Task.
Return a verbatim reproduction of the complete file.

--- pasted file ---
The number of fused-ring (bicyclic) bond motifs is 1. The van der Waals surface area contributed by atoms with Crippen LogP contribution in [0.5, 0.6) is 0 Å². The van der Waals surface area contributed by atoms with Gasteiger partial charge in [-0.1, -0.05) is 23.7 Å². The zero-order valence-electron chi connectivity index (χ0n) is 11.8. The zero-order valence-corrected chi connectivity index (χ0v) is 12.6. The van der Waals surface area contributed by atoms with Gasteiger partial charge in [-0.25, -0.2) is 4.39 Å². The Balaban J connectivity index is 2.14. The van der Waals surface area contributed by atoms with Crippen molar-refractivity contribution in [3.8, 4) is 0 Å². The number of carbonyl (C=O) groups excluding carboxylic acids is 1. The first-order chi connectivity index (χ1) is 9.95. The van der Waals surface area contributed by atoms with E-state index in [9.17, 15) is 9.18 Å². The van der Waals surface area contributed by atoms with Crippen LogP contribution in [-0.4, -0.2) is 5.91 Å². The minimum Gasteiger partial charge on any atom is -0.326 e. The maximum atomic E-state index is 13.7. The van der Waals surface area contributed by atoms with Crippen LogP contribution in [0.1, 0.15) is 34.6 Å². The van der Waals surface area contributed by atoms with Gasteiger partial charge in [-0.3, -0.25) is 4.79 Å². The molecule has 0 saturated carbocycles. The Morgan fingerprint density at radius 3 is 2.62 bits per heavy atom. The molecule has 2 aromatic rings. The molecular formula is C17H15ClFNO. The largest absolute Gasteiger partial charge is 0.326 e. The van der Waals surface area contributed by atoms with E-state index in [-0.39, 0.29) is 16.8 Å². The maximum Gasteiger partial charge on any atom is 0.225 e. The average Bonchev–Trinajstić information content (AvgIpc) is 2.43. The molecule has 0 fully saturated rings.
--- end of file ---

The number of fused-ring (bicyclic) bond motifs is 1. The van der Waals surface area contributed by atoms with Crippen LogP contribution in [0.5, 0.6) is 0 Å². The van der Waals surface area contributed by atoms with Gasteiger partial charge in [-0.1, -0.05) is 23.7 Å². The zero-order valence-electron chi connectivity index (χ0n) is 11.8. The zero-order valence-corrected chi connectivity index (χ0v) is 12.6. The van der Waals surface area contributed by atoms with Gasteiger partial charge in [-0.25, -0.2) is 4.39 Å². The Balaban J connectivity index is 2.14. The van der Waals surface area contributed by atoms with Crippen molar-refractivity contribution in [3.8, 4) is 0 Å². The number of carbonyl (C=O) groups excluding carboxylic acids is 1. The first-order chi connectivity index (χ1) is 9.95. The van der Waals surface area contributed by atoms with E-state index in [9.17, 15) is 9.18 Å². The van der Waals surface area contributed by atoms with Crippen LogP contribution in [-0.4, -0.2) is 5.91 Å². The minimum Gasteiger partial charge on any atom is -0.326 e. The maximum atomic E-state index is 13.7. The van der Waals surface area contributed by atoms with Crippen LogP contribution in [0.1, 0.15) is 34.6 Å². The van der Waals surface area contributed by atoms with Gasteiger partial charge in [-0.3, -0.25) is 4.79 Å². The molecule has 0 saturated carbocycles. The Morgan fingerprint density at radius 3 is 2.62 bits per heavy atom. The molecule has 2 aromatic rings. The molecular formula is C17H15ClFNO. The largest absolute Gasteiger partial charge is 0.326 e. The van der Waals surface area contributed by atoms with E-state index in [-0.39, 0.29) is 16.8 Å². The maximum Gasteiger partial charge on any atom is 0.225 e. The average Bonchev–Trinajstić information content (AvgIpc) is 2.43. The molecule has 0 fully saturated rings.